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A web app that looks like a desktop is not an operating system. Calling it such is an insult to anyone who has ever tried to create one.
It is as much an OS as Windows 3/95/98/me were
No it isn't. Windows 95/98/Me are real operating systems, SivlerOS isn't. And before we go there; no, Windows 95/98/me was not glorified DOS shells.
But one based on a web browser is? Thanks for clearing that up.
It came from the issue I had with the original post saying that this isn't an OS. Why not? Why does he get to decide what an OS is.
I was speaking about ChromeOS, because it's just a browser running on Linux. Why is this any different?
ChromeOS is just a bunch Web apps running in a browser. Is it because it runs on Windows? Because it's Silverlight? Google didn't write the rest of the stack, just the interface.
I don't see the difference, other than one is made by google, and one was made by this dude. Maybe it just a toy, but applaud the guys effort, his willingness to try something, and not put him down for no good reason.
But, ChromeOS technically IS NOT an OS.
An OS is something that handles memory allocation, virtual memory handling, threading, multitasking, communication with devices, filesystem management, etc.
If you take something that runs on top of any kernel (say Linux, Windows NT kernel, etc.) is not an OS.
I see ChromeOS as a desktop environment, not quite different than Gnome or KDE, just running on top of one more abstraction layer: the browser. Edited 2011-08-17 14:44 UTC
I agree with you a hundred percent. This is no different than ChromeOS, and ChromeOS is not an OS.
ChromeOS is an OS, unless I'm misunderstood. If I download an image of what's called "ChromeOS" (or "ChromiumOS"), burn it on a CD/DVD, and run it on my computer, it works in a freestanding fashion, right ?
I couldn't agree more. At the same time most programmers can't distinguish between their ass and their face so I'm not surprised.
A Silverlight application linked/embedded into HTML also isn't really a web app.
That's why I called it an "operating system" app.
Such apps are good for demoing what can be achieved with specific technology, but I can't see anyone actually using it.
From a user perspective it's pretty pointless.
In theory, and let me emphasize theory, you could do a Chrome OS type of thing ... take a barebones OS, add a web rendering engine, a Silverlight or a Flash runtime and add your "Web OS" on top.
Granted the web part is more of a shell or a desktop environment than an OS.
as in ChromeOS, these things would be provided by the "Real" OS running underneath it.
We are talking about how to define an OS and how Silverlight OS fits that definition. And I'm saying that nowadays the UI is the OS to most people, so Silverlight OS and other "Web OSes" can theoretically be considered OSes if you slap a Linux, BSD or Windows foundation under them.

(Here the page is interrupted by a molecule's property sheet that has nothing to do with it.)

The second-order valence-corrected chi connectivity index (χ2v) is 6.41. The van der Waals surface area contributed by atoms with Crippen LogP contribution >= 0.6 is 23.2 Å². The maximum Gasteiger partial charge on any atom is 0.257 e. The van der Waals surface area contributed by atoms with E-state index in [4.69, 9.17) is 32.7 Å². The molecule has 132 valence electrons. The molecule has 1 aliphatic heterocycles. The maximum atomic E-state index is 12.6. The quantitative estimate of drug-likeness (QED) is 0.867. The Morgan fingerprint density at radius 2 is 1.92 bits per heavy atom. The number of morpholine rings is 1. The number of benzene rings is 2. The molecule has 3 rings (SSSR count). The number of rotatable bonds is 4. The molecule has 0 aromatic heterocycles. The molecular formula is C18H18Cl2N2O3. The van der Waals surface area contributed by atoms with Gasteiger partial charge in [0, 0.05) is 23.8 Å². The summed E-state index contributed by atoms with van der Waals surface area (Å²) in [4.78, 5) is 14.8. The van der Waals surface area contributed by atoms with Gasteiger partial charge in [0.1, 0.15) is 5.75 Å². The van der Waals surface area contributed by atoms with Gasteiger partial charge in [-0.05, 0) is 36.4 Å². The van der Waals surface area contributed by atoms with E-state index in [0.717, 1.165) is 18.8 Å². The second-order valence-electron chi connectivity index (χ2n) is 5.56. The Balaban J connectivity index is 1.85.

Yeah no. I suggest you read the definition of Operating System, and then look at the functions provided by Silverlight. Shell, command interpreter, programming environment might all be better descriptors.
What part of put a foundation underneath it don't you understand?
Very nicely done. I like it. Good work devs!
Is it just me, or do youtube videos play smoother inside this silverlight OS youtube app... than they do inside Firefox6.0 and IE9.
Doesn't work with moonlight, as far as I can tell.
another very good reason the people at Redmond shouldn't be allowed to create technology for the web. They only create technology for their os (and sometimes mac). I am glad silverlight didn't take off in any kind of appreciable way, or I'd be SOL on the web.
As far as I can remember this is only the second time in four years that I've been prompted to install Silverlight. The first time was on the Microsoft site whilst trying to look at a video about what Silverlight was. Which required Silverlight. And now number two, demonstrating what Silverlight's capable of. Is it actually used anywhere in anger? Even the Realplayer plugin is more commonly used nowerdays ... Not that I install that either.
Has anyone found a real, bonafide, business-like implementation of Silverlight on the web?
The British Library's "Turning The Pages" was my first sighting of Silverlight in the wild:
It turned out it was part-funded by Microsoft, however! Edited 2011-08-17 12:28 UTC
Other than that, I don't know anything else either. Except maybe, didn't NBC also stream the previous Olympics with Silverlight?
From the project's website:
Convenience and freedom - A personalized desktop, files, apps are available and accessible from any computer in the world.
Well, I can't access it from any computer I own or use daily. Freedom, they say?
I think I just died inside...
Cool. Though it should be noted, you don't need Silverlight to do this kind of thing...
> Convenience and freedom - A personalized desktop,
> files, apps are available and accessible from any
> computer in the world.
Proprietary technologies (like Silverlight) don't promote freedom.
What, you don't cherish the opportunity to run an inferior Windows clone on, uh, Windows anywhere?